In the United States alone, treatment of soft tissue injuries as well as acute and chronic pain exceeds $100 billion in annual services. Some laser treatments are now covered by insurance, making laser therapy effective and lucrative for medical practitioners. As a result, many distributors are out to exploit this emerging market.
Below is a list of 10 key points to help you make a smart laser purchase.
1. Average Power
Average power is a measured in watts (W) and quantifies the photons laser light energy delivers per second. Too little average power and the number of photons required for effective results will fall short. Average power also helps determine treatment time. Lower average power generally means longer treatment time. Conversely, an average power that is too high, especially in continuous wave (CW) lasers, creates a thermal risk.
2. Pulse Power
Measured in watts (W), pulse power (aka peak power) represents the maximum power of the laser. Pulse power must be considered in the context of whether it is a continuous or superpulsed wavelength. High pulse power of a superpulsed laser represents the potential to deliver energy deeply without thermal risk. Together with wavelength, pulse power drives tissue penetration. Consider the type and depth of tissues that will be treated when determining the average and pulse powers required for your practice.
3. Pulse Rates
Pulsing is a way to manage the delivery of light energy and is measured in pulses per second or hertz (Hz). Continuous Wave (CW) laser emits with a pulse duration emissions at thousandths of a second. The result is heat buildup characteristic of CW wavelengths. Superpulsed laser is exponentially finer, with emissions at billionths of a second and virtually no heat accumulation. Research into pulse rates identifies it as a key factor in turning genes on for cellular regeneration and tissue repair. When the laser can safely and effectively reach the area to be treated, deliver the correct energy needed and generate a pulse rate greater than 30 kHz (the amount demonstrated to enhance tissue repair), physiological issues are resolved at the source.
Measured in nanometers (nm), which are billionths of a meter. Wavelength selection is determined by the type of tissue requiring repair. The therapeutic range is 600-1100 nm. The most versatile lasers are configured with a combination of superpulsed and continuous wave wavelengths. A common tactic in the deceptive marketing of therapeutic is “patented wavelengths”. Don’t be confused. Wavelengths are organic characteristics of light frequencies.
5. Tissue Depth
This is important to treatment success because the type of tissues, whether they are predominantly skin, muscle, bone, nerve or cartilage, respond differently to different wavelengths. Any laser wavelength in the 600-1100 nm therapeutic range will benefit most tissues, but wavelengths tend to be differentially absorbed by three tissue types:
• vascular tissue
• avascular or less vascular tissue
• nerve tissue
6. Body Size
Patient size and body habitus also drive the power configuration requirements of a laser. If your practice treats many large and/or muscular patients, you may benefit from reduced treatment times using models with higher superpulsed peak powers and higher continuous wave wattages. Those powers, when combined with a high pulse rate and focused to the correct depth of penetration, safely and gently regenerate tissue and reduce pain and inflammation.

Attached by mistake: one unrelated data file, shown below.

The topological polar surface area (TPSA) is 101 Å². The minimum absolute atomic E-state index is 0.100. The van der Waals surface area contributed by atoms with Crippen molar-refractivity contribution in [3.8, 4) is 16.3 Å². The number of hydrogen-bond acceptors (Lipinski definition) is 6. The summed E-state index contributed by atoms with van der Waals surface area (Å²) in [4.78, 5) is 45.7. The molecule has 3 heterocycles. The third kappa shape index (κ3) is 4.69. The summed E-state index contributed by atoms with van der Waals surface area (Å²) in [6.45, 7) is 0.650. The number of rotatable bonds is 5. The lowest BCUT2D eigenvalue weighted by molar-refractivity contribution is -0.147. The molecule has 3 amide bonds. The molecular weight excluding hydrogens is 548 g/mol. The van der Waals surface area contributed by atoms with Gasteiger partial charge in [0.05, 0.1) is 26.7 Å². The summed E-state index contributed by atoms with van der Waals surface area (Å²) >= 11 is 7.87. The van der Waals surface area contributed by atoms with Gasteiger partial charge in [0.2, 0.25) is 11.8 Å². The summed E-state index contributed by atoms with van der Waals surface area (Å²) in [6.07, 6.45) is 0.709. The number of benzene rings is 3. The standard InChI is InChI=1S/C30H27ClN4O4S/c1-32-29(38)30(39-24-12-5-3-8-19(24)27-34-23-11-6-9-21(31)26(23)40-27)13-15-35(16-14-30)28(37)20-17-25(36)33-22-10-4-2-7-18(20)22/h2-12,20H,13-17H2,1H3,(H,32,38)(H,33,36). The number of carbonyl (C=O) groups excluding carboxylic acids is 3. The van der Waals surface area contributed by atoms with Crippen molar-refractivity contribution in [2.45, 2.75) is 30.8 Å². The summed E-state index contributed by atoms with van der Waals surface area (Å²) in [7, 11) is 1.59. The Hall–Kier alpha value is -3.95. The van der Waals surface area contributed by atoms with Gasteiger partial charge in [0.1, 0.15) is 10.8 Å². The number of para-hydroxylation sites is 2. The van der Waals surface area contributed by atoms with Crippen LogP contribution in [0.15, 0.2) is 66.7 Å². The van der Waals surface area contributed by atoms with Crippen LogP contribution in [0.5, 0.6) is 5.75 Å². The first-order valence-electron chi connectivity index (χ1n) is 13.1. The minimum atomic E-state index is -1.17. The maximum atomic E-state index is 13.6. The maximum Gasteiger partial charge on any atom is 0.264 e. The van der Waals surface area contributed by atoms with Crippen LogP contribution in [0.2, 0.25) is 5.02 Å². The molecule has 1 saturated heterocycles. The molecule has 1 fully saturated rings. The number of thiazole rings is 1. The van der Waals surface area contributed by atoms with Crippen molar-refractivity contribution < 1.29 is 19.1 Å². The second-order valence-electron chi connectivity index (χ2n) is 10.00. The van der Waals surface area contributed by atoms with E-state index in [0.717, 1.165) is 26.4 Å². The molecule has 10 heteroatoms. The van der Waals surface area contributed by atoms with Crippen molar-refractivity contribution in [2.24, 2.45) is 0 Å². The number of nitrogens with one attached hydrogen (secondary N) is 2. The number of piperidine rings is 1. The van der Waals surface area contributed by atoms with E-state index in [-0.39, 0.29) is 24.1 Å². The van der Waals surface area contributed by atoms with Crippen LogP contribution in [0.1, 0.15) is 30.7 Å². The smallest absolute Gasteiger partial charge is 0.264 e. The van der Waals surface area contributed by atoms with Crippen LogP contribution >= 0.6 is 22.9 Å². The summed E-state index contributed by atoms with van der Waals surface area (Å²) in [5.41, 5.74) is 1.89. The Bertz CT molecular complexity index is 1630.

7. Available Space
If treatment rooms are short on space or if easy mobility is desired a smaller desktop model may be a better choice over a larger wheeled model. Multiple peak power and wavelength configurations are on the market. A 45 W pulse power model also offers the options of interchangeable treatment lenses.
Offering protection against manufacturer defects and design flaws, a warranty reflects the confidence of the warrantor in their product. If a company provides a short warranty you may be purchasing a used laser, an outdated model or a poorly made one. A laser with a warranty of 4 or more years reflects superior technology, well designed parts and a company that trusts the device will stand the test of time.
9. Post-Sale Support
Some laser distributors become difficult to reach after they have made a sale. They seldom offer on going support with device operations, troubleshooting or continuing education. Even fewer offer marketing materials that help integrate laser therapy into your practice. Find vendors who offer on going training, marketing, technical and continuing education support.
10. Return on Investment
Success comes from helping patients and a solid return on your investment. You’ll want the laser to have the ability to treat a variety of patients and conditions, be FDA cleared and offer ease of use. The result will show in the recommendations, testimonials and clinical reputation you build. The same should be shown by the laser company you choose. Ask how long their lasers have existed. Research the published outcomes. Look for the most advanced technology available. Consider the lifespan of the laser. Ask the distributor for contact info of customers with long term functioning devices and call them to determine their satisfaction with the device.
Since arriving on the U.S. market in 1999, there has been a proliferation in therapeutic lasers available for purchase. There are floor models, hand-held models, desktop models and portable models. Some generate only a light to mess with our cats’ heads, others generate enough heat to singe our skin on the quest for eternal. But with lasers, as with people, outward appearances aren’t everything. Today’s lasers have the look and feel of R2-D2. But what counts is found inside the machine, even if it does rekindle memories of a galaxy far, far away.